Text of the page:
The cover for the press by any Tottenham’s 8 was taken by Winks. Once the press managed to deflect United’s circulation to the flank, Tottenham’s near forward had to put United’s ball side half back behind his cover shadow.
Tottenham often managed turnovers in wide areas as United failed to bypass Tottenham’s touchline press. And as explained above, this also forced a lot of undesired aerial balls forward from United’s back line. But again, United’s gegenpressing made it hard for Tottenham to easily benefit from this, as, for example, the undesired long ball was cleared away by Dier but United’s compact structure enabled them to win the 2nd ball and recycled possession with help from the half back.
When Tottenham managed to win the 2nd ball in the opponnent’s middle third, they often progressed the attack using Eriksen’s passing ablity to create chances. One typical chance creation method was the aerial diagonal ball from half space to the far side of the box-width. If the attacking development (after 2nd ball recovery) around the central area was unavailable, Tottenham used lateral passes towards the flank before cutting it back into the near half space for Eriksen to release the said diagonal ball.
If the recovery was gained in the deeper area of Tottenham’s defense, a different progression pattern was identified. Tottenham would try to exploit the blind side by playing long diagonal balls from side to side or if it possible, they played a ground direct pass toward the final third to Tottenham’s player in the attacking pocket.
United’s man to man against Tottenham’s offense
One of the interesting things to note was how United nullified the role and impact of the half back in Tottenham’s circulation and progression. In United’s initial press, Rashford and Lukaku stayed wide on each of the half spaces. The orientation was heavily emphasized on Vertonghen and Alderweireld. Eric Dier was allowed space to move onward with the central lane contained by Mkhitaryan as the Armenian occupied Winks at Tottenham’s 6 space.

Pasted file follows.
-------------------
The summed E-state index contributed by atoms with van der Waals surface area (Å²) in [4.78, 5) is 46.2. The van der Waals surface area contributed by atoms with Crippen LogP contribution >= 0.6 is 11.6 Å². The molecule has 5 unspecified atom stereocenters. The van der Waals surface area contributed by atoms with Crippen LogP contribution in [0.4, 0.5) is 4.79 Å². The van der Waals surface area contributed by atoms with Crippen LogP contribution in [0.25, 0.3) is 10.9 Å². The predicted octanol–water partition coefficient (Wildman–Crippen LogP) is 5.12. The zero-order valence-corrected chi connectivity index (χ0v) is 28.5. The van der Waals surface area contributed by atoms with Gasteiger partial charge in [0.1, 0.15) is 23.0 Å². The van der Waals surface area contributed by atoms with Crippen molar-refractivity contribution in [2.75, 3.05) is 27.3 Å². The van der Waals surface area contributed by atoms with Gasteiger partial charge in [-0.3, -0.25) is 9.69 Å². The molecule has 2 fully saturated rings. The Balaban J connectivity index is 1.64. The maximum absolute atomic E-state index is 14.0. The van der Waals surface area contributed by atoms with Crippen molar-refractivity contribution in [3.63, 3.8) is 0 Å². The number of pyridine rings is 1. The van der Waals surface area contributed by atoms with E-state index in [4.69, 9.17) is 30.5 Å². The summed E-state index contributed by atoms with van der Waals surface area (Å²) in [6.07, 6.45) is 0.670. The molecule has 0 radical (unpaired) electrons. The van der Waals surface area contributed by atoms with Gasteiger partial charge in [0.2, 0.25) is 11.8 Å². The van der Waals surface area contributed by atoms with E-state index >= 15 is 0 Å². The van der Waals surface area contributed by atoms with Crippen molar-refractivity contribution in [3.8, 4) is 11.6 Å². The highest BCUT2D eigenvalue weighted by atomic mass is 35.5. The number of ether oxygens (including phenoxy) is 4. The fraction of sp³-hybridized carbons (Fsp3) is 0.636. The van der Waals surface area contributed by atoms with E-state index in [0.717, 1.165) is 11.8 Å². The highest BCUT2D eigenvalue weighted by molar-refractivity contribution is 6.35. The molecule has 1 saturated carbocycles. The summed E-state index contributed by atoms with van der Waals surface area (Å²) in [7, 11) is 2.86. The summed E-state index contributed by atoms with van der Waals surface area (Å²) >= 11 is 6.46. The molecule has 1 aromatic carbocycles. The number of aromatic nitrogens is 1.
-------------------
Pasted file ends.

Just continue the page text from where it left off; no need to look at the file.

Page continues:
By staying close to both half backs, United’s first line tried to block Tottenham from directly accessing their half back. When the ball was with Dier, Rashford or Lukaku had to make sure that the each half back was under their control by blocking any easy access to the half back. The pressing behavior of Rashford and Lukaku changed once the ball managed to be distributed to Tottenham’s half back. Rashford or Lukaku would raise the pressing intensity by closing down at high speed as they tried to isolate the half back on the touchline. Instead of being panicked from such a situation, Tottenham were able to create access to the free half back. This was possible because United’s front three occupied one side thus allowing the opposite field (half back) to be unmarked.
Another important point was how Tottenham would be able to dismark United’s press. In this regard, as expected because of the man to man marking by United’s players, Tottenham responded by displaying a lot of wall passes followed by an off the ball movement to drag the marker away to open up space for the next progression lane. For example, Sissoko moved wide to the 10 space for Alli to receive and play the next wall pass to Sissoko.
There were a lot of vertical-reverse and horizontal-reverse moves. In vertical-reverse, Tottenham swapped position between players from different lines. For example, Eriksen from 8 line moved into 9 space while Son, from 9 line, dropped into 10. In horizontal-reverse example, Tottenham players swapped position between an inverted wing back and a central midfielder who moved wide to balance the spacing. Both similar visual examples can be seen here.
Mkhitaryan, as United’s 10, often showed a crucial role when it came to the defensive third. The way the Armenian contained and stayed close to Winks not only reduced the possibility for Tottenham to use Winks as the connector for Tottenham’s horizontal-ish possession, but, at times, Mkhitaryan even managed to make interceptions and generate counter attack as well.
United secured 3 points after Martial managed to capitalize the chance from Lukaku’s flick on. Whatever people say about United, Jose Mourinho’s boys played their own model and even scored the only goal from a planned pattern of their model.